元の言語英語
ページ(範囲)925-934
ページ数10
ジャーナルPlant and Cell Physiology
32
発行部数7
DOI
出版物ステータス出版済み - 1 1 1991

Fingerprint

Thylakoids
Lighting
thylakoids
lighting
nigericin
Nigericin
Diuron
protons
Protons
Light
Superoxide Dismutase
superoxide dismutase
gramicidin
Methylphenazonium Methosulfate
Chromatophores
valinomycin
phenazines
Rhodobacter sphaeroides
Valinomycin
chromatophores

All Science Journal Classification (ASJC) codes

  • Physiology
  • Plant Science
  • Cell Biology

これを引用

Induction of the H+ release from thylakoid membranes by illumination in the presence of protonophores at high concentrations. / Yamasaki, Hideo; Furuya, Shigeki; Kawamura, Akira; Ito, Akio; Okayama, Shigeki; Nishimura, Mitsuo.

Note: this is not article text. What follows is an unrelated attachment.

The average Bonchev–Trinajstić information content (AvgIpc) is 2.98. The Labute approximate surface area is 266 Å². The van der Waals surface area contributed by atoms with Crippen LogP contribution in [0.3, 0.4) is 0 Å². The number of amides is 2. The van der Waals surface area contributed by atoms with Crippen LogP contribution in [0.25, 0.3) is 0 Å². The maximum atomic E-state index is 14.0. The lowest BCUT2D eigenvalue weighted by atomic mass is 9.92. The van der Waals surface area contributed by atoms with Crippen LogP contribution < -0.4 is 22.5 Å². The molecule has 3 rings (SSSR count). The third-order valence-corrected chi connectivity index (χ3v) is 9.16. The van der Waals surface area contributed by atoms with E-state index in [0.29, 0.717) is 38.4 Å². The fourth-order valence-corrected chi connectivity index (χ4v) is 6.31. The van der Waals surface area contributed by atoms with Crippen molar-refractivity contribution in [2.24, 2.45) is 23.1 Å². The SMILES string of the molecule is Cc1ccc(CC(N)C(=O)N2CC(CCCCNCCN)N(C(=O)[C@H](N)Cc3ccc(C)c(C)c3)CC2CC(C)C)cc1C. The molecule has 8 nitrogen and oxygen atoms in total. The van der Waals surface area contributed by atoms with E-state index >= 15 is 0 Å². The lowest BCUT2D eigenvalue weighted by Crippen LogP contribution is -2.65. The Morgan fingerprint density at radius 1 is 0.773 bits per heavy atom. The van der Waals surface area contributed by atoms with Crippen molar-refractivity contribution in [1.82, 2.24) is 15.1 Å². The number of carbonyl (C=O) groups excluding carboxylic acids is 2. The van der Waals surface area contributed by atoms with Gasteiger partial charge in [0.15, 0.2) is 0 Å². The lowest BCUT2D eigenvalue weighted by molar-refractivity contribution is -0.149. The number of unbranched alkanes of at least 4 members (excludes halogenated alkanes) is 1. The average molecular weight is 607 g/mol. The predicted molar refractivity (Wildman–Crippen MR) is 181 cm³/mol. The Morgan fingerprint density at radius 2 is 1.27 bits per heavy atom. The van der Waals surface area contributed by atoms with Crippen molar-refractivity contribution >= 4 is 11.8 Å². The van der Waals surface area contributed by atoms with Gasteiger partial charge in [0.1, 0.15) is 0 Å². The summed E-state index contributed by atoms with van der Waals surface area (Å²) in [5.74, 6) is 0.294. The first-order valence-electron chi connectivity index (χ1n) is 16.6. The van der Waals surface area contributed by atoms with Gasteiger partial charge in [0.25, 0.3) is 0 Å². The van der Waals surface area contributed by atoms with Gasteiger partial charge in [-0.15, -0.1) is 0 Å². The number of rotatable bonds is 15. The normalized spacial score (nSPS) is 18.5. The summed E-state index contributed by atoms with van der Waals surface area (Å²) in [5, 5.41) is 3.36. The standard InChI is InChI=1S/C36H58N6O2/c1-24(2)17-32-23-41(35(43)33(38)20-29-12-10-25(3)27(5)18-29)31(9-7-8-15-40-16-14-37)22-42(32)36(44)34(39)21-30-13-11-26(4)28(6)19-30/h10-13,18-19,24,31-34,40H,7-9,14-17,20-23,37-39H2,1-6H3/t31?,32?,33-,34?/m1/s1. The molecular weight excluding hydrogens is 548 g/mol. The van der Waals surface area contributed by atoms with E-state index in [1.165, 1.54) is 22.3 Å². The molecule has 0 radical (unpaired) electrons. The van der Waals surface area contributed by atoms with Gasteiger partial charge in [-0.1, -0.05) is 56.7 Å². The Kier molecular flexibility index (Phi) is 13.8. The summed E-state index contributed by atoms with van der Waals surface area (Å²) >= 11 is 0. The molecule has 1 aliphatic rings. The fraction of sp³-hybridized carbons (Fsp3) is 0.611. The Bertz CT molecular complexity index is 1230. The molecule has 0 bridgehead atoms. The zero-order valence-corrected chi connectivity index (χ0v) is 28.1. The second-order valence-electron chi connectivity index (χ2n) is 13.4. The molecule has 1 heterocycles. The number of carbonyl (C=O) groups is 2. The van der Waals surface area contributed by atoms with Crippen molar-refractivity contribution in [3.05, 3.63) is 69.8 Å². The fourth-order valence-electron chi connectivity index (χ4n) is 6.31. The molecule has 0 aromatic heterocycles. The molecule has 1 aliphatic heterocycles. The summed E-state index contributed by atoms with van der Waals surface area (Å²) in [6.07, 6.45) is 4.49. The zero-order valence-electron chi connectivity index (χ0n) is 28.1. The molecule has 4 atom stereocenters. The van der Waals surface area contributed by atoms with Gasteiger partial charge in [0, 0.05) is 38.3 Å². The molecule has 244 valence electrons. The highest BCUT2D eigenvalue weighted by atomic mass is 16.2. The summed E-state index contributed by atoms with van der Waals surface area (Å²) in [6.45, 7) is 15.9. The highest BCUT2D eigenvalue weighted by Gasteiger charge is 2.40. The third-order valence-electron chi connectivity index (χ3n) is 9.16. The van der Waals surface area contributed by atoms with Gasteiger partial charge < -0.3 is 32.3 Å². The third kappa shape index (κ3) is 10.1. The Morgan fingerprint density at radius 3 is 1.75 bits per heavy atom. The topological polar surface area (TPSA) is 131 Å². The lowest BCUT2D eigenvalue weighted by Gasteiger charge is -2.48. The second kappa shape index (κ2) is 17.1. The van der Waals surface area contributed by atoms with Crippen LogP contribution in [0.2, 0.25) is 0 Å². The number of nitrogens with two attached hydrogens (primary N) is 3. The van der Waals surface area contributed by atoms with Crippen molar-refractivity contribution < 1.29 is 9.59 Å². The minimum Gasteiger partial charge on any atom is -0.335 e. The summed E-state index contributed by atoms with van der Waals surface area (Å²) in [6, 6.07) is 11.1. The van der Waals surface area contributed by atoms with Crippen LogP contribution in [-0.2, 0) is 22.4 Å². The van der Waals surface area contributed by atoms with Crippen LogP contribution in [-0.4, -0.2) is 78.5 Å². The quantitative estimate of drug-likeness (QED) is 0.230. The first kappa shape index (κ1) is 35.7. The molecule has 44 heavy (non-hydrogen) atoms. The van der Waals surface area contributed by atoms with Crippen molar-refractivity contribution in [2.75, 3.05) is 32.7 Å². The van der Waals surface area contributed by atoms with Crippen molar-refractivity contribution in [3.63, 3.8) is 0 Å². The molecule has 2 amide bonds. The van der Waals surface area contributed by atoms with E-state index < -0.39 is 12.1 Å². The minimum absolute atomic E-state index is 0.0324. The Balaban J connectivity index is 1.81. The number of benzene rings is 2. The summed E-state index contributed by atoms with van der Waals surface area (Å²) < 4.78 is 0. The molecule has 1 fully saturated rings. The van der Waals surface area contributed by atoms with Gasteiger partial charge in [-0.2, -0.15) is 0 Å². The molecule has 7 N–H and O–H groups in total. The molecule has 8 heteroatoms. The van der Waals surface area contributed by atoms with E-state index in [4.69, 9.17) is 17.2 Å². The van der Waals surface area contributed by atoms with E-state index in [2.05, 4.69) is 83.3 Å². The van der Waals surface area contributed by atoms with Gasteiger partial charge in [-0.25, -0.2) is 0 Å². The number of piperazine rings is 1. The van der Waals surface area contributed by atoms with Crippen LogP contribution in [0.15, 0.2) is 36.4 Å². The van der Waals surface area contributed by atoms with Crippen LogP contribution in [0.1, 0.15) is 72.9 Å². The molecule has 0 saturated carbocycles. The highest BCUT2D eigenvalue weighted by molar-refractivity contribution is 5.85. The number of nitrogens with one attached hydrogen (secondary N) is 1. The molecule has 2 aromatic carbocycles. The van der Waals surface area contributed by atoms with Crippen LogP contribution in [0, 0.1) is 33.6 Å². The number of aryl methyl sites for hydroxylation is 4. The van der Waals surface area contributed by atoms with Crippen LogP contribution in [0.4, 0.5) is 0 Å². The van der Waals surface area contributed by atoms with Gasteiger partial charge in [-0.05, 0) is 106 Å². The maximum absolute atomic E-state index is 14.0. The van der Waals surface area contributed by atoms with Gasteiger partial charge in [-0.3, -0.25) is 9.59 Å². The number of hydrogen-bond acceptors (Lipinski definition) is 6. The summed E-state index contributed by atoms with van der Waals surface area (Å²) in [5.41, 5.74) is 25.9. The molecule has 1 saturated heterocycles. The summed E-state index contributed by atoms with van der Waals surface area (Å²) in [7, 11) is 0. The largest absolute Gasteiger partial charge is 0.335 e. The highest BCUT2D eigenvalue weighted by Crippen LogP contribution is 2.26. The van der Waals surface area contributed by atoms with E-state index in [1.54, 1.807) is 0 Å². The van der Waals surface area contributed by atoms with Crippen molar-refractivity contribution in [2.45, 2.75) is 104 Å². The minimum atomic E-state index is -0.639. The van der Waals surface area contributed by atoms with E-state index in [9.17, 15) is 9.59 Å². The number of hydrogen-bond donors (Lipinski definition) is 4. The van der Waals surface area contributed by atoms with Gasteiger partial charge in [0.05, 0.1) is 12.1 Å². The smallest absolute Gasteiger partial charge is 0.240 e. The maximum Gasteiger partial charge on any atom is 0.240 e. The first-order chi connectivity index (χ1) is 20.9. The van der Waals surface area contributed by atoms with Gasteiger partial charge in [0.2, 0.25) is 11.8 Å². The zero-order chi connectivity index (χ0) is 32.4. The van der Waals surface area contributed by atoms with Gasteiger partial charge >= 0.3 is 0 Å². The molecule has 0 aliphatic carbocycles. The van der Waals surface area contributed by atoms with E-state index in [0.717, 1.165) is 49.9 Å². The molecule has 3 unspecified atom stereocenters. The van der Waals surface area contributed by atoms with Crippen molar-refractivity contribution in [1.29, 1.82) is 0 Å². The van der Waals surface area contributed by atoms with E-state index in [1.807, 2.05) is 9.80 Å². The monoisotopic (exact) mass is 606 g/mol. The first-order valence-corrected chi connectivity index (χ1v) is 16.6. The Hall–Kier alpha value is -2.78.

:: Plant and Cell Physiology, 巻 32, 番号 7, 01.01.1991, p. 925-934.

研究成果: ジャーナルへの寄稿記事

Yamasaki, Hideo ; Furuya, Shigeki ; Kawamura, Akira ; Ito, Akio ; Okayama, Shigeki ; Nishimura, Mitsuo. / Induction of the H+ release from thylakoid membranes by illumination in the presence of protonophores at high concentrations. :: Plant and Cell Physiology. 1991 ; 巻 32, 番号 7. pp. 925-934.